Decentralized exchange protocol Bancor has revealed its upcoming airdrop, worth around $2.6 million, will happen in the two weeks following an upgrade to its network, which will happen sometime in December. It has also provided a few details regarding why it is happening and how it will work.

Bancor functions similarly to a decentralized exchange where users can buy and sell coins directly to one another—however the company plays a more active role in maintaining the network. But to ensure there’s enough liquidity on the exchange, Bancor uses a mechanism that creates pools of coins, called liquidity pools, that people can dig into. And it even has an innovative mechanism that stops them from drying up—you can read more about that here.

Later this year, the network will go through a change that affects how Bancor’s native token BNT will work. At the moment, 10% of every BNT token is backed by ether (ETH)—made inaccessible through the use of smart contracts. But instead of having all of this ether locked up and made unusable, Bancor wants its users to be able to use it instead.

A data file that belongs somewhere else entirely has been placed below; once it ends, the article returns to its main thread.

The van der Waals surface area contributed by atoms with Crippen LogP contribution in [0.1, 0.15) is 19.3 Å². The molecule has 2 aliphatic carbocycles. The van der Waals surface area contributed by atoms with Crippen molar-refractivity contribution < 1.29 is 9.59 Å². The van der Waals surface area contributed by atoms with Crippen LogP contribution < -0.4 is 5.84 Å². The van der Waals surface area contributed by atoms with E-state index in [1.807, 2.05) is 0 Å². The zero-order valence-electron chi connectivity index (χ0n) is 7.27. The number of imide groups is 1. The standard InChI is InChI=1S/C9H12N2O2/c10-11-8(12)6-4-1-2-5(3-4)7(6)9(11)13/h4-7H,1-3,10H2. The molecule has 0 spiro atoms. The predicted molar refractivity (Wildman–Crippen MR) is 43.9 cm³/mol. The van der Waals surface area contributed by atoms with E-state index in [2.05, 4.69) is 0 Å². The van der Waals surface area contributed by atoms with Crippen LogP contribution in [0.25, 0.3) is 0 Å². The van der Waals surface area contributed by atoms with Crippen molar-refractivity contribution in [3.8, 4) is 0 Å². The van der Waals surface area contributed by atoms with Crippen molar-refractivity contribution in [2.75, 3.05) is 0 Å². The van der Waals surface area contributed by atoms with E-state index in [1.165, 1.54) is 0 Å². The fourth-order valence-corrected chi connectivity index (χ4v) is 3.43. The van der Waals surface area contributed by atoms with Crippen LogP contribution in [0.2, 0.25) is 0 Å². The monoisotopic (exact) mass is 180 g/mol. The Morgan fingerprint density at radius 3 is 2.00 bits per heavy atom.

So, Bancor is airdropping a token that represents—and is backed by—both this ether and BNT, split 50:50 down the middle. The new token will be called BNTETH.

The token will also have a function on the Bancor network. People will be able to use it to create liquidity pools—as we discussed earlier—in a way running their own micro-exchanges. The tokens will be distributed proportionally between those who hold the BNT token. Bancor hopes this will create 60,000 new liquidity providers on the Bancor network, helping to keep the network running and healthy. 

The side benefit for users is that they receive a share of fees from trades of ether on Bancor. But it’ll only work if they can get their heads around the increasingly complex nature of the product. 

“Mainstreaming first of its kind tech ain’t easy,” tweeted Nate Hindman, growth at Bancor. He’s not wrong.

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